No old fossils on council

LAST week Bayswater council voted in principle to not invest with banks that are involved with the fossil fuel industry, following the lead of Vincent and many other local governments. In this week’s SPEAKER’S CORNER Bayswater Cr BRENT FLEETON, who voted against the policy, gets stuck into the “chronic hypocrisy” of those who supported it.

THE proxy war between extremist Green movements and common sense is forever gathering steam, with the latest front opening up at the Bayswater council.

After one meeting with 350 Australia, no consultation with ratepayers, and a week’s notice to councillors, the City of Bayswater changed its investment policy to effectively take a position against the fossil fuel industry.

So much for this local push for transparency and broader community inclusion in decision making.

Our formal investment policy now states the City “will seek opportunities to invest in financial institutions which do not invest in or finance the fossil fuel industry, subject to all such investments meeting the risk ratings, favourable returns and diversification limits set out in the Investment Policy.”

Seems pretty harmless, right? Why shouldn’t a local government get involved in the national energy debate and put the middle finger up to those evil fossil fuel industries?

Not a single councillor could say that reasonable steps were taken to consult with our ratepayers of this policy change. To gamble with our $75 million reserve to play environmental politics, not endorsed by (or even communicated to) those we serve, is plainly wrong.

• Cr Brent Fleeton. File photo

The City admitted the extent of consultation was a single meeting with the Perth Coordinator.

This is not consultation, this is an extreme activist group lobbying—which is totally within their rights to do so—but for the city to back them up and recommend we skip due process flies in the face of good governance.

This was more than just including an aspirational statement, this was a local council stepping out of its simple remit once again and entering the national energy debate with no facts, no research, just chasing pure ideological nonsense about how “amazing” it would be if we had 100 per cent renewable energy fuelling our country while flipping the bird to coal, oil and gas.

If we are really going to divert our limited time and attention from dealing with all our local issues and engage in this debate, let’s at least have it when we are equipped with the right information and all the facts. What we were presented with at the meeting by way of context and supporting information to make our ‘informed’ decision was embarrassing. There was no modelling on what power prices would be if we had to rely on 100 per cent renewable energy, or facts and figures on what our state would look like should we remove all fossil fuel projects from out economy. Please remember this is the aim of groups like 350 Australia; to never see another project starting again in the coal, oil or gas space.Those pushing divestment around the council table have no regard for the colossal impact on the many businesses in WA involved along the supply chain should our new stance against coal, oil and gas become reality. Talk about being divorced from reality. To those still saying “it’s just a statement, it doesn’t mean anything” so, why say it? Why include it as a formal policy? You either believe in what 350 Australia is pushing, or you don’t.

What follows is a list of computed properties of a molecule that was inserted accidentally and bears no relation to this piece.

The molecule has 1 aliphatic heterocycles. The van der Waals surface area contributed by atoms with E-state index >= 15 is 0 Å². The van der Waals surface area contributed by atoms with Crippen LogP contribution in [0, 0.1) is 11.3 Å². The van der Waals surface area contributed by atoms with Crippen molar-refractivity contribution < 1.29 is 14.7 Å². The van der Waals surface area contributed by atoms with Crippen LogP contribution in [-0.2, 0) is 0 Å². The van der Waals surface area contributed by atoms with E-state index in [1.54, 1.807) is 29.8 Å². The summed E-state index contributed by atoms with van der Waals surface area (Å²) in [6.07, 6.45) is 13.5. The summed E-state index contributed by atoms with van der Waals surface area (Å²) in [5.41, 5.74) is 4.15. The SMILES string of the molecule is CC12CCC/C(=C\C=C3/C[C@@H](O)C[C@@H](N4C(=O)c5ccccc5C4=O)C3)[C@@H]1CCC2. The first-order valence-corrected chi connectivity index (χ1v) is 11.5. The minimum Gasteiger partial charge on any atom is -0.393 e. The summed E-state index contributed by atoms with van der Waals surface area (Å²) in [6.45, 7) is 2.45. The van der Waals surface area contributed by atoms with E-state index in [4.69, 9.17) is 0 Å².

By its own admission, the target of the divestment movement is to harm reputations—not to actually change financing arrangements. Divestment seeks to ‘stigmatise’ the current foundation of these industries to delay and disrupt projects by eroding support for them.

Divestment targets companies that are conducting lawful business, complying with environmental regulation, providing jobs, investing in our communities and paying royalties and taxes.

And are we now going to reject funding from state and federal governments which we know would have come in part from royalties or taxes paid by individuals and businesses working in industries connected to fossil fuels?

Let’s not even mention the chronic hypocrisy of the notion that, as an investor, Bayswater should boycott a whole class of companies at the same time that we are extensively relying on those companies’ products and services for so much of what we do every day. I trust everyone who visited the council chamber that night either walked, or carpooled in a Prius.

The divestment campaign is illogical and unethical, arguing that fossil fuels are no longer necessary to provide energy for the billions who live without it. This is not true, as they remain the more affordable, versatile and widely available energy source. Restricting their use will delay energy access to the world’s poorest people with attendant adverse impacts on life expectancy health and education outcomes. I get many of my colleagues grandstand at the local council table for future political ambitions within the ranks of WA Labor or the Greens, but to extend that to interfering with the future investments of our ratepayers is just wrong and should not be encouraged—especially not by the city administration which should act removed from a particular ideology. But given so few people actually care enough to take part in the local process, these examples will keep happening.

Let’s hope come the next round of elections this October there are more people with some common sense interested in running for local council to solve local issues.

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